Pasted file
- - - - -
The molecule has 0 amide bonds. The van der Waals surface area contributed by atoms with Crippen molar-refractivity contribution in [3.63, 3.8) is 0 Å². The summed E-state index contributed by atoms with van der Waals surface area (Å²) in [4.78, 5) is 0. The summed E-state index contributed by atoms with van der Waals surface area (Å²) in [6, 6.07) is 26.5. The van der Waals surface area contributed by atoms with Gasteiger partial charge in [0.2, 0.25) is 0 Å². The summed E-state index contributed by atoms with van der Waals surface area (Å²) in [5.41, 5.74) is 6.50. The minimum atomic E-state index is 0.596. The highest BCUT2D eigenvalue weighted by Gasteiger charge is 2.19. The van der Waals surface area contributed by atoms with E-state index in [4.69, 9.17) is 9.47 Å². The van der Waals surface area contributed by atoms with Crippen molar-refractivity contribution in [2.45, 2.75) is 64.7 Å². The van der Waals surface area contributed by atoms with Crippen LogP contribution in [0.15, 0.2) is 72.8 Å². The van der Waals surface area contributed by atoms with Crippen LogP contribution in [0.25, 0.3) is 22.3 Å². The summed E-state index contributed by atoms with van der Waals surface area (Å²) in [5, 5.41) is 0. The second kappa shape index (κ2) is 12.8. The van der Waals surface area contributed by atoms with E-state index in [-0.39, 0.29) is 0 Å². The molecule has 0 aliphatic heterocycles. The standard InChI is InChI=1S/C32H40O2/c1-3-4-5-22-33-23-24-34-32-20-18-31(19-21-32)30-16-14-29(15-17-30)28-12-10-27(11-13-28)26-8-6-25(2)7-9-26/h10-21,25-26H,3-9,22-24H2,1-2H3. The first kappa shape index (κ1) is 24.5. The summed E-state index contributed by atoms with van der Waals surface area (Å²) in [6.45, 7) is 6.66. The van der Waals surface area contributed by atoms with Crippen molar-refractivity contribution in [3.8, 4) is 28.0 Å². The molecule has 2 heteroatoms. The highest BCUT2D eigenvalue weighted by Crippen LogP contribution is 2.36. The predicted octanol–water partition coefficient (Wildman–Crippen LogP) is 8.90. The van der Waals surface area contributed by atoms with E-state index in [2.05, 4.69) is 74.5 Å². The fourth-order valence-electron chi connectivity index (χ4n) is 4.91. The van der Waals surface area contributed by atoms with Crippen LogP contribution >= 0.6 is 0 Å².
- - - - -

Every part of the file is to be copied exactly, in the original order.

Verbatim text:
The molecule has 0 amide bonds. The van der Waals surface area contributed by atoms with Crippen molar-refractivity contribution in [3.63, 3.8) is 0 Å². The summed E-state index contributed by atoms with van der Waals surface area (Å²) in [4.78, 5) is 0. The summed E-state index contributed by atoms with van der Waals surface area (Å²) in [6, 6.07) is 26.5. The van der Waals surface area contributed by atoms with Gasteiger partial charge in [0.2, 0.25) is 0 Å². The summed E-state index contributed by atoms with van der Waals surface area (Å²) in [5.41, 5.74) is 6.50. The minimum atomic E-state index is 0.596. The highest BCUT2D eigenvalue weighted by Gasteiger charge is 2.19. The van der Waals surface area contributed by atoms with E-state index in [4.69, 9.17) is 9.47 Å². The van der Waals surface area contributed by atoms with Crippen molar-refractivity contribution in [2.45, 2.75) is 64.7 Å². The van der Waals surface area contributed by atoms with Crippen LogP contribution in [0.15, 0.2) is 72.8 Å². The van der Waals surface area contributed by atoms with Crippen LogP contribution in [0.25, 0.3) is 22.3 Å². The summed E-state index contributed by atoms with van der Waals surface area (Å²) in [5, 5.41) is 0. The second kappa shape index (κ2) is 12.8. The van der Waals surface area contributed by atoms with E-state index in [-0.39, 0.29) is 0 Å². The molecule has 0 aliphatic heterocycles. The standard InChI is InChI=1S/C32H40O2/c1-3-4-5-22-33-23-24-34-32-20-18-31(19-21-32)30-16-14-29(15-17-30)28-12-10-27(11-13-28)26-8-6-25(2)7-9-26/h10-21,25-26H,3-9,22-24H2,1-2H3. The first kappa shape index (κ1) is 24.5. The summed E-state index contributed by atoms with van der Waals surface area (Å²) in [6.45, 7) is 6.66. The van der Waals surface area contributed by atoms with Crippen molar-refractivity contribution in [3.8, 4) is 28.0 Å². The molecule has 2 heteroatoms. The highest BCUT2D eigenvalue weighted by Crippen LogP contribution is 2.36. The predicted octanol–water partition coefficient (Wildman–Crippen LogP) is 8.90. The van der Waals surface area contributed by atoms with E-state index in [2.05, 4.69) is 74.5 Å². The fourth-order valence-electron chi connectivity index (χ4n) is 4.91. The van der Waals surface area contributed by atoms with Crippen LogP contribution >= 0.6 is 0 Å².